HGM2002 Poster Abstracts: 4. Functional Genomics



Mitochondrial DNA variability in Kazakhs

1M. Bermisheva, 1E. Khusnutdinova, 1A. Salimova, 2G. Svyatova, 2G. Berezina, 3R. Villems
1Institute of Biochemistry and Genetics, Ufa, Russia, 2Republican Center of Health Protection of Mother and Child, Kazakhstan, 3Estonian Biocentre, Tartu Estonia

We sequenced the mitochondrial hypervariable region I and performed extensive RFLP analysis of 109 Kazakh mtDNA samples. We found that more than 64% of mtDNA lineages belong to Asian-specific haplogroups (M, C, Z, D, G, A, B, F, N9). Supercluster M was found with most high frequency (45%). Western-Eurasian specific haplogroups were observed in 35% (H, V, HV, J, T, U1, U2, U4, U5, U7, K, W, X). A number of features in distribution of frequencies of some lineages are revealed: 1 - the haplogroups U5 and T are more frequent in Kazakhs than in other Turkic-speaking ethnic groups of Siberia, but less frequent than in populations of the Volga-Ural region; 2 - the frequencies of the haplogroups V and W are the same in Kazakhs, Turkic-speaking populations of the Volga-Ural region (Tatars, Bashkirs, Chuvashis) and Caucasus (Nogays, Azeris); 3 - the lineage of Hg U7, typical for all Levant, including Iran, was revealed in Kazakhs. U7 presents also among Nogays, Uzbeks and Turks, but is absent in populations of Tatars, Bashkirs, Chuvashis and native Siberians; 4 - hg U4 is a rare haplogroup in Kazakhs, but this hg is the most frequent among Azeris, Bashkirs, Chuvashis, Tatars, Uzbeks, Uighurs and Altaics; 5 - the frequency of hg H is relatively low in Kazakhs (11%), but this haplogroup has high degree of variety in this population; 6 - East Asian hgs - A, B, F, N9 - make up about 18% in Kasakhs, like in all Central Asian populations, Altaics, Tuvinians and Bashkirs. The modern populations of the Central Asia are very non-uniform in their ethnic structure. The area of Kazakhstan has been a place of interaction of many ethnic layers during a historically long period. Mongolian tribes, Turkic-speaking populations from Siberia and Altai, Indo-Iranians from Near East, and Slavs from Eastern Europe took part in the formation of Kazakhs. Thus, it is possible to explain a high level of genetic variability of mtDNA by a complicated ethnic history of the given people. The obtained data allowed us to construct a phylogenetic tree for Kazakhs on female lineage and to detect position of the studied population between ethnic groups in Europe and Asia.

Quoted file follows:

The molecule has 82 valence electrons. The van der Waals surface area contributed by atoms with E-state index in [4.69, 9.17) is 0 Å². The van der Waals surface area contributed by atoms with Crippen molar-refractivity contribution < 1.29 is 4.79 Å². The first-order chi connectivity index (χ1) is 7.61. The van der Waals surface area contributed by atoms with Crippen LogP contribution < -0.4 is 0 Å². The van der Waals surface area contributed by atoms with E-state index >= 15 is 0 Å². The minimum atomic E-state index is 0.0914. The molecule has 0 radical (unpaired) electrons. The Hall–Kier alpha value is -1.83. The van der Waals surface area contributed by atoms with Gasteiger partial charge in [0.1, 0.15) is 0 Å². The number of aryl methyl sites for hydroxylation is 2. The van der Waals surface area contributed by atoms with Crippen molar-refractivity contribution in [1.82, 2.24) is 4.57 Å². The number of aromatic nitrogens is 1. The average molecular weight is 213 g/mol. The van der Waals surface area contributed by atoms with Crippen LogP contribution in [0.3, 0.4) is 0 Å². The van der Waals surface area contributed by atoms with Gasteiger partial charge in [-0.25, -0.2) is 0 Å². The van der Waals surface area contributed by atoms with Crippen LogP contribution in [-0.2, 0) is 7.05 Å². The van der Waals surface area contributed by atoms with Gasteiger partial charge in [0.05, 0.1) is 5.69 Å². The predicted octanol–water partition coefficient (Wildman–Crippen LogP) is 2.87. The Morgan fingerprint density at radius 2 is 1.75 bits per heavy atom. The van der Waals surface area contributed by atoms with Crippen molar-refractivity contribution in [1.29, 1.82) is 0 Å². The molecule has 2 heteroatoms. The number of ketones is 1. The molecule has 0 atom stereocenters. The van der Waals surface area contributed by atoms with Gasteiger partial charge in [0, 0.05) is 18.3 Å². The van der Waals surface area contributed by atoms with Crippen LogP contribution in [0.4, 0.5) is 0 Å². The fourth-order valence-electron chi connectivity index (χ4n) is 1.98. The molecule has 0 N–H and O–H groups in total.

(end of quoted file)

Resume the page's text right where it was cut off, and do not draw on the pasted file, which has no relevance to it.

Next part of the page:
Other abstracts in same session

Generated by SubmitEd V1.64 - Copyright © 1999-2002 Alastair Brown